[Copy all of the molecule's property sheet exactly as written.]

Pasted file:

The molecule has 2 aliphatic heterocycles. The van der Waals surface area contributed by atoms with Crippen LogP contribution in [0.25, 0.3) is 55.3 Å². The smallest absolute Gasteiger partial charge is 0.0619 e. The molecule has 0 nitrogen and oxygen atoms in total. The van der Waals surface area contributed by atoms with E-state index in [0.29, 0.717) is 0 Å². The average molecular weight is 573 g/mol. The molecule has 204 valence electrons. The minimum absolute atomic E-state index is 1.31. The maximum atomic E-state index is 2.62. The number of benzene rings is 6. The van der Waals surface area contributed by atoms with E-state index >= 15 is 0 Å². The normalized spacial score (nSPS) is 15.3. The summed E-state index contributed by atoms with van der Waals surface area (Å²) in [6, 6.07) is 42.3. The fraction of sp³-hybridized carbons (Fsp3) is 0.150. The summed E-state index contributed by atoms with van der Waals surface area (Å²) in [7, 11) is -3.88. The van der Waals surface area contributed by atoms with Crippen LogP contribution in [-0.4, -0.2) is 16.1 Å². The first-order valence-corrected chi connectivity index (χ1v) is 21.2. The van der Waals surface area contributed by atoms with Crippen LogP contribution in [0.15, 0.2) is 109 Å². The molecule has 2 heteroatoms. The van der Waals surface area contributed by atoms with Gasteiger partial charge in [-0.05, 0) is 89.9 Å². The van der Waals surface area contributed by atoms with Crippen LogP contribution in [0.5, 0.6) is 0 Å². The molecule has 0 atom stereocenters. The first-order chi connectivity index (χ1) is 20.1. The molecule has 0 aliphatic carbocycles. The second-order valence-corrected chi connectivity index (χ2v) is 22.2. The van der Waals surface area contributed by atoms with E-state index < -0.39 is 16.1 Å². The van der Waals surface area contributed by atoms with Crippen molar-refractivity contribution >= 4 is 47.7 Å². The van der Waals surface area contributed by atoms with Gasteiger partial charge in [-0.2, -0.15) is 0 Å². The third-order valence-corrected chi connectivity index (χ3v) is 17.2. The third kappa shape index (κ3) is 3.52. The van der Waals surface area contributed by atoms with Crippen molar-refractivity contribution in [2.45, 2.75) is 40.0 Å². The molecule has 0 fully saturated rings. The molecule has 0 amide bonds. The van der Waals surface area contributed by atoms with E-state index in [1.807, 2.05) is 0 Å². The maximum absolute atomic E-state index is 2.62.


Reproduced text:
The molecule has 2 aliphatic heterocycles. The van der Waals surface area contributed by atoms with Crippen LogP contribution in [0.25, 0.3) is 55.3 Å². The smallest absolute Gasteiger partial charge is 0.0619 e. The molecule has 0 nitrogen and oxygen atoms in total. The van der Waals surface area contributed by atoms with E-state index in [0.29, 0.717) is 0 Å². The average molecular weight is 573 g/mol. The molecule has 204 valence electrons. The minimum absolute atomic E-state index is 1.31. The maximum atomic E-state index is 2.62. The number of benzene rings is 6. The van der Waals surface area contributed by atoms with E-state index >= 15 is 0 Å². The normalized spacial score (nSPS) is 15.3. The summed E-state index contributed by atoms with van der Waals surface area (Å²) in [6, 6.07) is 42.3. The fraction of sp³-hybridized carbons (Fsp3) is 0.150. The summed E-state index contributed by atoms with van der Waals surface area (Å²) in [7, 11) is -3.88. The van der Waals surface area contributed by atoms with Crippen LogP contribution in [-0.4, -0.2) is 16.1 Å². The first-order valence-corrected chi connectivity index (χ1v) is 21.2. The van der Waals surface area contributed by atoms with Crippen LogP contribution in [0.15, 0.2) is 109 Å². The molecule has 2 heteroatoms. The van der Waals surface area contributed by atoms with Gasteiger partial charge in [-0.05, 0) is 89.9 Å². The van der Waals surface area contributed by atoms with Crippen LogP contribution in [0.5, 0.6) is 0 Å². The molecule has 0 atom stereocenters. The first-order chi connectivity index (χ1) is 20.1. The molecule has 0 aliphatic carbocycles. The second-order valence-corrected chi connectivity index (χ2v) is 22.2. The van der Waals surface area contributed by atoms with E-state index < -0.39 is 16.1 Å². The van der Waals surface area contributed by atoms with Crippen molar-refractivity contribution >= 4 is 47.7 Å². The van der Waals surface area contributed by atoms with Gasteiger partial charge in [-0.2, -0.15) is 0 Å². The third-order valence-corrected chi connectivity index (χ3v) is 17.2. The third kappa shape index (κ3) is 3.52. The van der Waals surface area contributed by atoms with Crippen molar-refractivity contribution in [2.45, 2.75) is 40.0 Å². The molecule has 0 fully saturated rings. The molecule has 0 amide bonds. The van der Waals surface area contributed by atoms with E-state index in [1.807, 2.05) is 0 Å². The maximum absolute atomic E-state index is 2.62.